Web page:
CARIBES, a barbarous and ferocious nation of Indians, who are cannibals, inhabiting the province which by them is called Caribana. They are divided under the titles of the Maritiraos and Mediterraneos : the former live in plains and upon the coast of the Atlantic, are contiguous to the Dutch and French colonies, and follow the laws and customs of the former, with whom they carry on a commerce. They are the most cruel of any that infest the settlements of the missions of the river Orinoco, and are the same as those called Galibis. The Mediterraneos, who inhabit the s. side of the source of the river Caroni, are of a more pacific nature, and began to be reduced to the faith by the regular order of the abolished society of the Jesuits in 1738, The name of Caribes is given not only to these and other Indians of the Antilles, but to all such as are cannibals. See Caribe.
CARICHANA, a settlement of the province of Guayana, and government of Cumana ; one of the missions of the Rio Meta, which was under the care of the society of Jesuits, of the province of Santa Fe. It is situate on the shore of the Orinoco, by the torrent of its name ; and is at present under the care of the religious order of Capuchins.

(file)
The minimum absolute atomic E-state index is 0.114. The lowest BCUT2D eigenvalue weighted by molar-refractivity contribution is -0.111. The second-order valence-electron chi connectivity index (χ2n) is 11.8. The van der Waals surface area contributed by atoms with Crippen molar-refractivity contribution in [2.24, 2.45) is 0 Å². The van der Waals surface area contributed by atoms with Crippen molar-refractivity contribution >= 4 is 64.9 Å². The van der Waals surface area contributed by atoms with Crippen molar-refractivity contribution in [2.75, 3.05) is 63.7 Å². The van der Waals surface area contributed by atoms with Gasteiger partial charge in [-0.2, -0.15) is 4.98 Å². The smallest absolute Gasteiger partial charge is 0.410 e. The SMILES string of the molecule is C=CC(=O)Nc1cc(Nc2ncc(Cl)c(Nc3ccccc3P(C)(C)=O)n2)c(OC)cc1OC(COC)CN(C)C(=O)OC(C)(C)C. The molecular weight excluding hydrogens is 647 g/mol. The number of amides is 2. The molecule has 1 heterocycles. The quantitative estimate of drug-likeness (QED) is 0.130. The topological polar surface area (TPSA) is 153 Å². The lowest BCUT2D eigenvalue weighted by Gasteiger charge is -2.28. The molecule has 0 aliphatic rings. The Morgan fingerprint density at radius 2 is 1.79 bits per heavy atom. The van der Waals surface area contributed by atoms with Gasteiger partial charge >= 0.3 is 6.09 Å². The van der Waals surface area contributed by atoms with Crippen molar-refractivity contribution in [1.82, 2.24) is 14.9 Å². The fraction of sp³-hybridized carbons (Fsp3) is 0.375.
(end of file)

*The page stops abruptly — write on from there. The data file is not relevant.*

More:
Carichana, Torrent of, a strait of the river
Orinoco, formed by different islands, some covered by, and some standing out of, the water, so that the navigation is very difficult and dangerous. It is near the mouth of the river Meta.
Carimbatay, a river of the above province and government, which runs w. and enters the Xexuy near the town of Curuguato.
CARIOCOS, a lake of the country of the Amazonas, in the Portuguese territories, on the shore of the river. It is formed by the Topinambaranas, which, according to Mr. Bellin, makes this sheet of water before it enters the former river.
CARIPE, a settlement of the province and government of Cumaná in the kingdom of Tierra Firme, situate in the middle of a serranía; one of the missions in that province belonging to the Aragonese Capuchin fathers.